From Hyperreal Sonic-Images to Phonographic Sound: A Portfolio of Original Compositions

  • David Bird

    Student thesis: Doctoral ThesisDoctor of Philosophy


    This composition portfolio explores disembodied phonographic sound through nine original works;
    ‘Tidal Streams’, 'PLAY', ‘Tryst’, ‘Everyday Mimesis; Grey Day’, ‘Vivified’, ‘Thoroughfares’,
    ‘Tempest in a Teacup’, ‘Tacet’ and ‘Empire Drive’. From the outset of this creative journey,
    phonography was applied as a compositional resource, and used foremost as a mechanism for
    generating musical (and compositional) pathways. The early compositions born from exploring this
    process were developed through devising contextual frameworks, utilising the mimetic-aural1 and
    surreal2 characteristics of recorded sound. As the body of work developed over time, the
    implementation of phonographic process became more significant to the compositional
    methodologies explored, changing the focus of the kinds of musical languages (or sonic images)
    organised, which went on to centre more around the framing of place, time and space. This
    development materialised through exploring multichannel processes in octophonic (speaker and
    microphone) arrays and through spending time considering the parameters ofthe medium from both
    the perspective of a composer and a listener.

    In an attempting to document the creative pathway outlined, this three part commentary is
    structured thematically rather than chronologically. This reflects the developments in the
    compositional approaches taken and the methodologies explored. The commentary is not
    formulated to provide a detailed account of every compositional decision, device or process
    considered and employed; it is foremost used to document the personal journey whilst attempting to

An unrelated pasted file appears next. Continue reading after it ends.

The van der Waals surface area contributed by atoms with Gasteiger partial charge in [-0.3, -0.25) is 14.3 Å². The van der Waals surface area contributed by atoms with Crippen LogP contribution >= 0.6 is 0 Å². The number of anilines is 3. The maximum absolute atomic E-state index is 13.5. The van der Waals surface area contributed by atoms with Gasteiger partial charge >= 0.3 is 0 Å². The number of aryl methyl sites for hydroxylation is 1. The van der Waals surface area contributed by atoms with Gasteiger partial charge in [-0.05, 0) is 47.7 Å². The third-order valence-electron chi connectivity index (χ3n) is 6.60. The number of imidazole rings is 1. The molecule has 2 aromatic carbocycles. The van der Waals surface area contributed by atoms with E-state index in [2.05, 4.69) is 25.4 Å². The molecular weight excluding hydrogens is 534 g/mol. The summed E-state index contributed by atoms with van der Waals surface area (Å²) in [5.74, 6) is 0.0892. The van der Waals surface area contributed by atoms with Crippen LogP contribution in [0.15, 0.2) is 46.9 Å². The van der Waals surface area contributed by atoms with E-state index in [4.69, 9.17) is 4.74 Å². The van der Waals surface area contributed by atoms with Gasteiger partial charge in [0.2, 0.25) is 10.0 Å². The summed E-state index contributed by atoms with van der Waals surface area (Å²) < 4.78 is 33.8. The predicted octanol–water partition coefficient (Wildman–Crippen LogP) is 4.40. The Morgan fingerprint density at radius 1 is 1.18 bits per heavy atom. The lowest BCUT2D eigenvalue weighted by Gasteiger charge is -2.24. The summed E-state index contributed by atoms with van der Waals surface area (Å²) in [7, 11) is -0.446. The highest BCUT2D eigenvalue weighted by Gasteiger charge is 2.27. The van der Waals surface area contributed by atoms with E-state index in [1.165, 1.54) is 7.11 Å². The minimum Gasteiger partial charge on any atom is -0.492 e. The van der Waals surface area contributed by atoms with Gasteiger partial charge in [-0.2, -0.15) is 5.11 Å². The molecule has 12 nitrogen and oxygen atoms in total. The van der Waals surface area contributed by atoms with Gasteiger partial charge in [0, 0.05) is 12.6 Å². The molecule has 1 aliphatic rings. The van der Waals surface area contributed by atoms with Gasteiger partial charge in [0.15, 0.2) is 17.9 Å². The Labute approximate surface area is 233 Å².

provide insight into the final compositions and the train of thought which prevailed at the time. It is the case that what resonates with me will not resonate with another listener, but as a composer that is a risk that has to be taken.

    Chapter 1 provides a general introduction to the work by identifying the areas, ideas and themes
    that were visited and contemplated over the period of research. The discussion compares the
    experience of listening to recorded sound with the experience of listening to sound whilst physically
    experiencing an environment. This discussion identifies the unique characteristics that arise when
    exploiting disembodied recorded sound as a compositional resource. For example, the parameters
    and stylistic traits inherently involved when creating musical languages from (disembodied)
    recorded sound are identified. Existing theories, practices and practitioners have been discussed
    with a view to providing a context for the body of work in the portfolio. This involves a brief
    discussion around the influence of theoretical work from Denis Smalley and Simon Emmerson, and
    goes on to discuss the influence of approaches explored by Chris Watson, and perhaps most
    relevantly, Francisco Lopez and Bill Fontana. The compositional methodology section provides a